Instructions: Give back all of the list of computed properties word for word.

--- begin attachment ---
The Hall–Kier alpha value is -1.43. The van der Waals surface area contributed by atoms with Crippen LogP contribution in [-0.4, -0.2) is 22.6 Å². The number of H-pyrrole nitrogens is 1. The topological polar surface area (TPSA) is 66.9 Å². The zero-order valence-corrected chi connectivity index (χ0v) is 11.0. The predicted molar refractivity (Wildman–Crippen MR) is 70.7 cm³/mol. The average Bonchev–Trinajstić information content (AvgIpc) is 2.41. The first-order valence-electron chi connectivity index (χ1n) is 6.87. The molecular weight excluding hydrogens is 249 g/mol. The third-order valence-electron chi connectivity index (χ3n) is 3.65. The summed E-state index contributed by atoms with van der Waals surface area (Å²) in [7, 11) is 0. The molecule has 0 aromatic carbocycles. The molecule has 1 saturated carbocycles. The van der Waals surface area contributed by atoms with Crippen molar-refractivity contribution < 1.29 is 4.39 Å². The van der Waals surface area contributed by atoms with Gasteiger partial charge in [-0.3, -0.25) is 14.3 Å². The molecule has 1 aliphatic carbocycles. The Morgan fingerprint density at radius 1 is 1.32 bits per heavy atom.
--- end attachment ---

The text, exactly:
The Hall–Kier alpha value is -1.43. The van der Waals surface area contributed by atoms with Crippen LogP contribution in [-0.4, -0.2) is 22.6 Å². The number of H-pyrrole nitrogens is 1. The topological polar surface area (TPSA) is 66.9 Å². The zero-order valence-corrected chi connectivity index (χ0v) is 11.0. The predicted molar refractivity (Wildman–Crippen MR) is 70.7 cm³/mol. The average Bonchev–Trinajstić information content (AvgIpc) is 2.41. The first-order valence-electron chi connectivity index (χ1n) is 6.87. The molecular weight excluding hydrogens is 249 g/mol. The third-order valence-electron chi connectivity index (χ3n) is 3.65. The summed E-state index contributed by atoms with van der Waals surface area (Å²) in [7, 11) is 0. The molecule has 0 aromatic carbocycles. The molecule has 1 saturated carbocycles. The van der Waals surface area contributed by atoms with Crippen molar-refractivity contribution < 1.29 is 4.39 Å². The van der Waals surface area contributed by atoms with Gasteiger partial charge in [-0.3, -0.25) is 14.3 Å². The molecule has 1 aliphatic carbocycles. The Morgan fingerprint density at radius 1 is 1.32 bits per heavy atom.